S100B Protein as a Post-traumatic Biomarker for Prediction of Brain Death in Association With Patient Outcomes


1 Department of Neurosurgery, Tabriz University of Medical Sciences, Tabriz, IR Iran

2 Neurosciences Reserch Center, Tabriz University of Medical Sciences, Tabriz, IR Iran


S100B is a calcium-binding protein, belonging to the S100 family proteins which are characterized by their high solubility and, currently, comprises 21 members which are expressed in a cell-specific manner. If we can predict the possibility of definite brain death after brain injury, we will rescue some organs of body to transplant proposes.

In this regard our study focused on the S100B protein value in predicting brain death after head trauma. In this study, the use of serum level of protein S100, 24 hours after trauma has been considered as a reliable index for predicting brain death.

Patients and Methods
72 patients (50 male and 22 female) aged 5 - 80 years old (median 40 ± 17.72 years) with severe head traumas (GCS ≤ 8) were recruited in this cross-sectional study. Glasgow Coma Scale (GCS) and computed tomography (CT) scan findings were recorded for all patients, and then a single 5mL blood sample was obtained from each patient on admission, after 48 hours and a week later or after brain death to determine the level of S100B protein.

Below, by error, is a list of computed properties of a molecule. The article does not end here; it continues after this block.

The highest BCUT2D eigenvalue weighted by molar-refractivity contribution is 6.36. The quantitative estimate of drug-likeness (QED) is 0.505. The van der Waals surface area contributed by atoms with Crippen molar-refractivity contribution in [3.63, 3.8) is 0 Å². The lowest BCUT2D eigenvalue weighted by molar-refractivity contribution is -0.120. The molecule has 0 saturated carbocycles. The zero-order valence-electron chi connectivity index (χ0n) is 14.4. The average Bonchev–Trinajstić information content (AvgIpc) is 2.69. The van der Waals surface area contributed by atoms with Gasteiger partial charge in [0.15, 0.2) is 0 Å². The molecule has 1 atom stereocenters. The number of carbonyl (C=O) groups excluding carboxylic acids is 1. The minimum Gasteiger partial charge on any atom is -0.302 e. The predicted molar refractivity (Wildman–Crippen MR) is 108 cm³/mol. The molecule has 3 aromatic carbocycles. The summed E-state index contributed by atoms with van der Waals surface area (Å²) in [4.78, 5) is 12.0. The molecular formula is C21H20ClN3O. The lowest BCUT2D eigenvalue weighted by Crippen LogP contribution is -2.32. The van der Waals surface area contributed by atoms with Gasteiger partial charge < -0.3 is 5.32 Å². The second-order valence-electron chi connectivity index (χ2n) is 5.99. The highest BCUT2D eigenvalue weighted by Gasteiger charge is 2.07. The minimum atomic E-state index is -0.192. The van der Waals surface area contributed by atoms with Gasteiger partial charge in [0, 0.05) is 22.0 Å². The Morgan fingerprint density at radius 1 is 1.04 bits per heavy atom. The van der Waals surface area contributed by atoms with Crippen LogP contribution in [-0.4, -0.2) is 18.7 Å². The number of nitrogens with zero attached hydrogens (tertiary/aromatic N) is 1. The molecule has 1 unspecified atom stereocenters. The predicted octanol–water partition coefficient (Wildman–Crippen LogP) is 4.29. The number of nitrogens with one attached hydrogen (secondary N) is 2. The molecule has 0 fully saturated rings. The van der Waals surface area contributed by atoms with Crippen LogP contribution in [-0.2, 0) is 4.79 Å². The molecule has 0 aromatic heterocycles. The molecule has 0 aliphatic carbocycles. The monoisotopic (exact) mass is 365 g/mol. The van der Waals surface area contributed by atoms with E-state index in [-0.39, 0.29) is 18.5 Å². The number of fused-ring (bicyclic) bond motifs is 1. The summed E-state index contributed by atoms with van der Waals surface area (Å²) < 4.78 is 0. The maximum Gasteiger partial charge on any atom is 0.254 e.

Primary and the last GCS of patients had a predictive value in determining brain death (P < 0.0005), also there was a significant correlation between GCS and level of S100B protein. There was a significant correlation between CT scan findings and S100B protein only after 48 hours of trauma.

Changes in S100B protein, especially the levels of this dimer 48 hours after trauma can be used as marker to predict brain death. Alongside other known prognostic factors such as age, GCS and diameters of the pupils, however, this factor individually can not conclusive predict the patient's clinical course and incidence of brain death. However, it is suitable to use GCS, CT scan, clinical symptoms and biomarkers together for a perfect prediction of brain death.